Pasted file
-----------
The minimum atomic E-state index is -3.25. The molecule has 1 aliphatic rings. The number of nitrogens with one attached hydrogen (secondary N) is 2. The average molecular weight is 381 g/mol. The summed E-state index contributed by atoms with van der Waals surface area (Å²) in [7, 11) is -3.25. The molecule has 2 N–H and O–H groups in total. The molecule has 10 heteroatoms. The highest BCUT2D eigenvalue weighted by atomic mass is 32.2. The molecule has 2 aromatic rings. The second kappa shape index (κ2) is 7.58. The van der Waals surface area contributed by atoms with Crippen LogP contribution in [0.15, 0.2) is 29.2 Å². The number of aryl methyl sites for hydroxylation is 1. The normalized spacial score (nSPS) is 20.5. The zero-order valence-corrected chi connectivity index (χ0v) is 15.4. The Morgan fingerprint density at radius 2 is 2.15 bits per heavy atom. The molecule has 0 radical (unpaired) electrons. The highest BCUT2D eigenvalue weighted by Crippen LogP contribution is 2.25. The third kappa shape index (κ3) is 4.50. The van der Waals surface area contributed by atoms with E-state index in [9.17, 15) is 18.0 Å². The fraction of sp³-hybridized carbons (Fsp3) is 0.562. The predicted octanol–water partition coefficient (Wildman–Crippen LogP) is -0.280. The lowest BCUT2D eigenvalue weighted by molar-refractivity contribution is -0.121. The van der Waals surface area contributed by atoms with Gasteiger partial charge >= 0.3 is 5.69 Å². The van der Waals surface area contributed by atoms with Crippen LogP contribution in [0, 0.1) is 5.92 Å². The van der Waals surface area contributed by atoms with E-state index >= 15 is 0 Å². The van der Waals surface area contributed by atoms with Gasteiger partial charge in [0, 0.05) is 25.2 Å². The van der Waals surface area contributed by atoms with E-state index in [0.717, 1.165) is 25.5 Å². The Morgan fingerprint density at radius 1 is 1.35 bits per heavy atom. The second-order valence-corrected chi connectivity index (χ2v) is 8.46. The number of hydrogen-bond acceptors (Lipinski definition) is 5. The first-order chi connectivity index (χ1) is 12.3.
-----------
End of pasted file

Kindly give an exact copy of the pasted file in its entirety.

The minimum atomic E-state index is -3.25. The molecule has 1 aliphatic rings. The number of nitrogens with one attached hydrogen (secondary N) is 2. The average molecular weight is 381 g/mol. The summed E-state index contributed by atoms with van der Waals surface area (Å²) in [7, 11) is -3.25. The molecule has 2 N–H and O–H groups in total. The molecule has 10 heteroatoms. The highest BCUT2D eigenvalue weighted by atomic mass is 32.2. The molecule has 2 aromatic rings. The second kappa shape index (κ2) is 7.58. The van der Waals surface area contributed by atoms with Crippen LogP contribution in [0.15, 0.2) is 29.2 Å². The number of aryl methyl sites for hydroxylation is 1. The normalized spacial score (nSPS) is 20.5. The zero-order valence-corrected chi connectivity index (χ0v) is 15.4. The Morgan fingerprint density at radius 2 is 2.15 bits per heavy atom. The molecule has 0 radical (unpaired) electrons. The highest BCUT2D eigenvalue weighted by Crippen LogP contribution is 2.25. The third kappa shape index (κ3) is 4.50. The van der Waals surface area contributed by atoms with E-state index in [9.17, 15) is 18.0 Å². The fraction of sp³-hybridized carbons (Fsp3) is 0.562. The predicted octanol–water partition coefficient (Wildman–Crippen LogP) is -0.280. The lowest BCUT2D eigenvalue weighted by molar-refractivity contribution is -0.121. The van der Waals surface area contributed by atoms with Gasteiger partial charge >= 0.3 is 5.69 Å². The van der Waals surface area contributed by atoms with Crippen LogP contribution in [0, 0.1) is 5.92 Å². The van der Waals surface area contributed by atoms with E-state index >= 15 is 0 Å². The van der Waals surface area contributed by atoms with Gasteiger partial charge in [0, 0.05) is 25.2 Å². The van der Waals surface area contributed by atoms with E-state index in [0.717, 1.165) is 25.5 Å². The Morgan fingerprint density at radius 1 is 1.35 bits per heavy atom. The second-order valence-corrected chi connectivity index (χ2v) is 8.46. The number of hydrogen-bond acceptors (Lipinski definition) is 5. The first-order chi connectivity index (χ1) is 12.3.